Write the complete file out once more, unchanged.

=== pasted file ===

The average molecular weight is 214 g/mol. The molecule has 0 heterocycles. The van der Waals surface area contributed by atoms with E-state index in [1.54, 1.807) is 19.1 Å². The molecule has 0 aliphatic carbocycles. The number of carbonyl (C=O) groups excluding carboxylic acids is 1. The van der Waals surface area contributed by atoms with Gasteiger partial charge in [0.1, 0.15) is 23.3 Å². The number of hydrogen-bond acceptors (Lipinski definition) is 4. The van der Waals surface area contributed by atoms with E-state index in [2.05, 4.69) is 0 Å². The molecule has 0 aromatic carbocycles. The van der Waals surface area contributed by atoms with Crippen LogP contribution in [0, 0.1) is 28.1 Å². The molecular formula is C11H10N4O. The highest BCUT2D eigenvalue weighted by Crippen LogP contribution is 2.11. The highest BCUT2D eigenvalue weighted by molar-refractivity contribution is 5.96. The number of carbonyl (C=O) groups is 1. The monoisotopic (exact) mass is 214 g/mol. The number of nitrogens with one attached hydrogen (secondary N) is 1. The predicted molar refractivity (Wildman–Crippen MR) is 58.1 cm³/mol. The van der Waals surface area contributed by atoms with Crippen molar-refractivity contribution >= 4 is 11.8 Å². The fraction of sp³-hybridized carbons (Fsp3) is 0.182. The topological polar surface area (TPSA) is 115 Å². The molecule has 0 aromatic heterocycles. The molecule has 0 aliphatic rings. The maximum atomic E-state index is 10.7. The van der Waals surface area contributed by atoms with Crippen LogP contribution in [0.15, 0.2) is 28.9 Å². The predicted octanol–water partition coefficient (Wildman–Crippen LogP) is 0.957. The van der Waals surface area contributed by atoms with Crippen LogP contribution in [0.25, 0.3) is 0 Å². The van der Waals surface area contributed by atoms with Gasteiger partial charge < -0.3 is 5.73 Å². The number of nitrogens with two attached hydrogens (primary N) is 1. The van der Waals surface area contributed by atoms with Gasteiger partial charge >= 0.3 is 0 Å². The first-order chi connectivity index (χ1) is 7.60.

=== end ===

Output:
The average molecular weight is 214 g/mol. The molecule has 0 heterocycles. The van der Waals surface area contributed by atoms with E-state index in [1.54, 1.807) is 19.1 Å². The molecule has 0 aliphatic carbocycles. The number of carbonyl (C=O) groups excluding carboxylic acids is 1. The van der Waals surface area contributed by atoms with Gasteiger partial charge in [0.1, 0.15) is 23.3 Å². The number of hydrogen-bond acceptors (Lipinski definition) is 4. The van der Waals surface area contributed by atoms with E-state index in [2.05, 4.69) is 0 Å². The molecule has 0 aromatic carbocycles. The van der Waals surface area contributed by atoms with Crippen LogP contribution in [0, 0.1) is 28.1 Å². The molecular formula is C11H10N4O. The highest BCUT2D eigenvalue weighted by Crippen LogP contribution is 2.11. The highest BCUT2D eigenvalue weighted by molar-refractivity contribution is 5.96. The number of carbonyl (C=O) groups is 1. The monoisotopic (exact) mass is 214 g/mol. The number of nitrogens with one attached hydrogen (secondary N) is 1. The predicted molar refractivity (Wildman–Crippen MR) is 58.1 cm³/mol. The van der Waals surface area contributed by atoms with Crippen molar-refractivity contribution >= 4 is 11.8 Å². The fraction of sp³-hybridized carbons (Fsp3) is 0.182. The topological polar surface area (TPSA) is 115 Å². The molecule has 0 aromatic heterocycles. The molecule has 0 aliphatic rings. The maximum atomic E-state index is 10.7. The van der Waals surface area contributed by atoms with Crippen LogP contribution in [0.15, 0.2) is 28.9 Å². The predicted octanol–water partition coefficient (Wildman–Crippen LogP) is 0.957. The van der Waals surface area contributed by atoms with Crippen LogP contribution in [0.25, 0.3) is 0 Å². The van der Waals surface area contributed by atoms with Gasteiger partial charge < -0.3 is 5.73 Å². The number of nitrogens with two attached hydrogens (primary N) is 1. The van der Waals surface area contributed by atoms with Gasteiger partial charge >= 0.3 is 0 Å². The first-order chi connectivity index (χ1) is 7.60.